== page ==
Democratic presidential nominee Hillary Clinton is calling out the Republicans in North Carolina for making it harder for Black people to vote in the state.
The state board of elections voted to reduce early voting hours in 23 counties. Back in 2008, early voting hours were increased in 70 counties. The board also slashed Sunday early voting from 21 counties to 12.
While at a rally yesterday in Charlotte, North Carolina, Clinton said the new rules suppress the votes of African-Americans and vowed to change the policies.
The Democratic presidential candidate said the tactics of North Carolina Republicans are a “concerted effort to undermine the right to vote.”
Clinton asked a crowd in North Carolina, “What’s the best way to repudiate that kind of underhanded mean-spirited effort to deprive people their votes?”
Clinton responded angrily to the question she posed and said, “Get out and vote and make it clear we’re not putting up with that.”
On Friday’s edition of NewsOne Now, Roland Martin called the efforts to suppress the vote in North Carolina “blatant racism,” and then he expressed his frustration with minorities in the Republican Party who have not spoken out against these discriminatory practices.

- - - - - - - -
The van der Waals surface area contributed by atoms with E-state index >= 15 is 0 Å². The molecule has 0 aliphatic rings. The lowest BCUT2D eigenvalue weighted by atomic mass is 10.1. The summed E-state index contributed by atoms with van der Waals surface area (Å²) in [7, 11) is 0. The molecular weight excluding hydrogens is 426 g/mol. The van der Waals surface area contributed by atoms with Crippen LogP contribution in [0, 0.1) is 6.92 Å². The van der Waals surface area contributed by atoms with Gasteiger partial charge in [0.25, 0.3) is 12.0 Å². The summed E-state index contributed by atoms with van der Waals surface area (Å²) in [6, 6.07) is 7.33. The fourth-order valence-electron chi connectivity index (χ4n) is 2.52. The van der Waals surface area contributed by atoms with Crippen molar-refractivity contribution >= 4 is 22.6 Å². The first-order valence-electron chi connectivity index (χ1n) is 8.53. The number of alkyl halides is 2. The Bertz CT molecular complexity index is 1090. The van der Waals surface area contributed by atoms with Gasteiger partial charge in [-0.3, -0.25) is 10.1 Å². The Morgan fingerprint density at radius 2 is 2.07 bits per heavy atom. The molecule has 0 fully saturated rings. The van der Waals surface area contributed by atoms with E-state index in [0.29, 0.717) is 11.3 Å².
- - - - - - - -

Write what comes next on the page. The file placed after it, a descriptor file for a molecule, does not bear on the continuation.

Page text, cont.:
Republican Sue Zoldak, the founding CEO of The Zoldak Agency, seemed to miss the point about the GOP specifically targeting African-Americans in North Carolina, forcing David Swerdlick, assistant editor at The Washington Post, to say the voter suppression efforts on display are instituted “by design.”
He added, “The Republican Party is going to continue to struggle with voters of color” as long as they continue to circumvent the voting process “instead of focusing their efforts on winning Black, Latino, [and] Asian American votes.”
Watch Roland Martin and the NewsOne Now panel discuss the ongoing battle against voter suppression in North Carolina in the video clip above.
PHOTO CREDIT: Getty